Web 2.0 is going to completely change the learning and development game. We finally a few good meals that SME’s can whip up themselves: blogs, wikis, discussion forums, podcasts, microblogs, online file repositories, and movies (recordings of webinars). Most SME’s, with little to no training, can create any of this content. In other words, what we have is an opportunity to transform learning from an episodic, infrequent, overstuffed feast to an ongoing, sensible, sustainable series of meals. What we have is an opportunity to transform our experience of learning from “something that happens to us” to “something that we collectively create.” What we have is an opportunity to transform our perception of learning from “something that interrupts our “real” work” to “something that is intrinsic to our real work.”

No one in corporate America thinks twice about searching Wikipedia or Google for a nugget of information about the world at large so why aren’t we doing this internally within our own massive collections of corporate data? Blogging, Wikipedia, YouTube, iTunes, Twitter, etc… have made it possible for all of us to be producers with almost zero technical skill. So why the hell are we still creating courseware? At least 50% of the courseware I helped build over the last ten years would have been better suited to blogs, wikis, file repository reference at time of need, FAQ’s etc… This is where we need to be pushing the learning agenda.

The best part of this transformation, like all good Web 2.0 stories is that it’s win / win. It’s a win for the training department personnel who are buried in projects and probably need a boat load of help (so why not turn the whole company into producers and let the trainers mentor them?). It’s a win for SME’s who hate doing courseware (look at the graph again – web 2.0 authoring is just a variant on what they do everyday whereas courseware is just the opposite). It’s a win for the learners who regard training as an interruption (while simultaneously Googling and performing Wikipedia searches multiple times per day). And best, it’s a win for the organization that needs to be faster, leaner, more flexible, more efficient – all of which come from deeper, more pervasive adoption of best practices and skills, which are delivered most appropriately in small packages delivered repeatedly and in multiple formats.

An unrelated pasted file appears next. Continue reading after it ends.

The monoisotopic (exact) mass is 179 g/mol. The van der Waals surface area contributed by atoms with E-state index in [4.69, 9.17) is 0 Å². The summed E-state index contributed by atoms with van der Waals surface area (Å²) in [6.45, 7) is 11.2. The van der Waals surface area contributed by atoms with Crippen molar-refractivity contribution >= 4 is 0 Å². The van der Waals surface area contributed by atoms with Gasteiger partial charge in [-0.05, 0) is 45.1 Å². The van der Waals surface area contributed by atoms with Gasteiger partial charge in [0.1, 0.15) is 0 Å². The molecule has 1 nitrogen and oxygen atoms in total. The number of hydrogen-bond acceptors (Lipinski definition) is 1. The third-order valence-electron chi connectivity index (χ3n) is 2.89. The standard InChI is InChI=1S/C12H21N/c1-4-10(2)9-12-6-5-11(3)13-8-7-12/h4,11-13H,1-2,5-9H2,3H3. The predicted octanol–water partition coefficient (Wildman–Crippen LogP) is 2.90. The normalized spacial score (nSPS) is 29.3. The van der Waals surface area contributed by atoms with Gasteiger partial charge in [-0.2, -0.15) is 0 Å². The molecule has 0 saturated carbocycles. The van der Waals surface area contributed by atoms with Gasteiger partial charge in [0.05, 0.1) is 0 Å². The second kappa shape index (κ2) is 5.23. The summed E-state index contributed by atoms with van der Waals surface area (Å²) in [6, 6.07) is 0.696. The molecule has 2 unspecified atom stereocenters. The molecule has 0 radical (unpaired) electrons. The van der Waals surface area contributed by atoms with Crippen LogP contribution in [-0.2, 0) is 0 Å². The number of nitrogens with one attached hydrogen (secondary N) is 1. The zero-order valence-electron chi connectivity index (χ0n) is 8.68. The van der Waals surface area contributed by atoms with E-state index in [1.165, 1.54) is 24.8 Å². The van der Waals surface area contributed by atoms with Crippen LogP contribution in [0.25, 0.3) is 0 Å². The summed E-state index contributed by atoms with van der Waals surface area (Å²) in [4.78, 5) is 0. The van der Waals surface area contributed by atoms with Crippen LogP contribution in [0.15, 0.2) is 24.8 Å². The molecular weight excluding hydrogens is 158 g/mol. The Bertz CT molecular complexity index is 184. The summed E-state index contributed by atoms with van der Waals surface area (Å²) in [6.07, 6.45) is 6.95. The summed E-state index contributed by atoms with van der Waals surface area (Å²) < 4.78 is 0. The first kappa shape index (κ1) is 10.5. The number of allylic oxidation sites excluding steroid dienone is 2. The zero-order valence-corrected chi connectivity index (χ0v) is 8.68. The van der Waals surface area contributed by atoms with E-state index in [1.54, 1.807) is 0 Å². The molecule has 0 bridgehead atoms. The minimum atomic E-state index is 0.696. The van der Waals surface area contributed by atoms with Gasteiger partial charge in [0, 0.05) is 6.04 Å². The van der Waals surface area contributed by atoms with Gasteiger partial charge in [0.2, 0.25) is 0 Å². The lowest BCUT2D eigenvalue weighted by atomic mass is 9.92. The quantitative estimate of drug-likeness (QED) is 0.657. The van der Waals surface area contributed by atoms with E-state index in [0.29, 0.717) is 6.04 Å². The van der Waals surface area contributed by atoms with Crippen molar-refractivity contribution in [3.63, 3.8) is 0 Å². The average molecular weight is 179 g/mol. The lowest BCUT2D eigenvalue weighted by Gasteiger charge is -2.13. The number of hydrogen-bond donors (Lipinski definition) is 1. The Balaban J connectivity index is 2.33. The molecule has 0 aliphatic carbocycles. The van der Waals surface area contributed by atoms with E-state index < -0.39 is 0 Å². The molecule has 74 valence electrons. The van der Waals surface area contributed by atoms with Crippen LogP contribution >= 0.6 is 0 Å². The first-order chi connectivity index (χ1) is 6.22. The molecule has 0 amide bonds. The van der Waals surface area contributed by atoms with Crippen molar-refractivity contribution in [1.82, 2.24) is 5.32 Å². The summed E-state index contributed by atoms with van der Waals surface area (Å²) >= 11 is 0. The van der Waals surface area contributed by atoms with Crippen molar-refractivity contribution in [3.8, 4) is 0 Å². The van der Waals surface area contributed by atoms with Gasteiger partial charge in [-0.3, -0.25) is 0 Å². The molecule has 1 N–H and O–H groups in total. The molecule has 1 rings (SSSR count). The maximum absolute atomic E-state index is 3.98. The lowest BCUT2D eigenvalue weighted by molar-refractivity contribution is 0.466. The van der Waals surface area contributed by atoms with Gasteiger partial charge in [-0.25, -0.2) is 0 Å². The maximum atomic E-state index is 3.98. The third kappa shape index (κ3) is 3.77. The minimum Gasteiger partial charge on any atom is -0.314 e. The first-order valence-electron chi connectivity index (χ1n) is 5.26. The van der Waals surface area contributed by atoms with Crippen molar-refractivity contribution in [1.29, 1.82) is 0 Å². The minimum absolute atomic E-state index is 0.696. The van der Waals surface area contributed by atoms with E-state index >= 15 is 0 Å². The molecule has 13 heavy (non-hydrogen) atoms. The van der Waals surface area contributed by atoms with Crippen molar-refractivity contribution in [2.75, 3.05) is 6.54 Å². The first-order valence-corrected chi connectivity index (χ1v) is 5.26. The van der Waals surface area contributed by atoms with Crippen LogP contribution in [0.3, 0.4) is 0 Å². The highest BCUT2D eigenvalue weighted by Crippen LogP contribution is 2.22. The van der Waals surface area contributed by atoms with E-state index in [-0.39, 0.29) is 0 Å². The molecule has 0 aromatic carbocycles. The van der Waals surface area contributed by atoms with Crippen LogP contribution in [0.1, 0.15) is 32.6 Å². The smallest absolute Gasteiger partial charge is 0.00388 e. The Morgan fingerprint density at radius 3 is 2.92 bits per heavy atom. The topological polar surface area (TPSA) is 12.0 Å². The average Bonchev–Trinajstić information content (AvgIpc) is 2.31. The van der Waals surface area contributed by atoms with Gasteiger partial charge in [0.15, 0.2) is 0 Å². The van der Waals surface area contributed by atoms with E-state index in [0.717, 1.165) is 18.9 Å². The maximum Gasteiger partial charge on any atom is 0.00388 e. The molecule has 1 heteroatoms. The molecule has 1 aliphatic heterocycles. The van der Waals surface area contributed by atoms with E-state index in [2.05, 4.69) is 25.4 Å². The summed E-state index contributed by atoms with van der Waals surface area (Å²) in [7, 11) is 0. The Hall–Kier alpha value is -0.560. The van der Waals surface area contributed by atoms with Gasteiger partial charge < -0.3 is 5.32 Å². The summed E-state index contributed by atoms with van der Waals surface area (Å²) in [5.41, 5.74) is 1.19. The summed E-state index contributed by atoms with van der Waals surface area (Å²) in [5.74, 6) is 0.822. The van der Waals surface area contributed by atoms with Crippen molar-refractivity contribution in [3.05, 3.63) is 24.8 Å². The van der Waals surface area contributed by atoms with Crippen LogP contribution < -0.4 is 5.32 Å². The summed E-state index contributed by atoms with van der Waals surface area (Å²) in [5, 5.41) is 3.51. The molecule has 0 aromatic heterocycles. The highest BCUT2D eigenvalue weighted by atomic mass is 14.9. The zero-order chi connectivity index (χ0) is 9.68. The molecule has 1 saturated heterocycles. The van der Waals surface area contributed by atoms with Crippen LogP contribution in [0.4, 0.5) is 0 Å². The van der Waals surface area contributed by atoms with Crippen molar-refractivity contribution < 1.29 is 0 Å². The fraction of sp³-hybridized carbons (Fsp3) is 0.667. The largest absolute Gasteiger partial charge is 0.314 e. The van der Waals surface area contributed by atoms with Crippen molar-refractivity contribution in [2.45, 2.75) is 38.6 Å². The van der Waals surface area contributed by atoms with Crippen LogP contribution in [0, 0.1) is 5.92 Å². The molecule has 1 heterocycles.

What we need to finally realize is the vision that we have been dancing around for years with EPSS and Knowledge Management and now Workflow Learning. All of these movements have been a rebellion against traditional elearning approaches, and yet all of them have failed. Why? It’s simple really — in every case, they have required someone other than SME’s to figure out what the SME’s know and then turn that knowledge into “mana for the masses.” In other words, a model that is completely unsustainable in the real world. Time by itself is the killer, let alone that you are asking SME’s to do extra work on top of their “real” work. This is the equivalent of going to a bank teller every time you want some cash. And who does that anymore? In every facet of our lives, we see the removal of the intermediary; yet, we as trainers still feel the need to process every transaction. The bad news is that we’re the bank teller in this equation. The good news is that if we play our cards right, we can help design the ATMs that empower our SME’s and user populations.

None of this is to say that we need to eliminate Thanksgiving. We all enjoy a fantastic meal now and again, and it helps to give us ideas about improving our everyday meals too. We will always need to do “real” courseware for compliance and product rollouts and a whole host of other stuff where real, demonstrable skills or behavior changes are key. But for a whole lot of other stuff, I think we should be saying “hey kids, here are the ingredients, here are a few simple recipes, there is the stove; now go make your own damn dinner…” I think we’ll be pleasantly surprised with what they make and how often they make it. It may not be fit for a gourmand, but in total, there will be a hell of a lot more of it, delivered more frequently, and by a larger percentage of the population. And that would be something we could all be thankful for.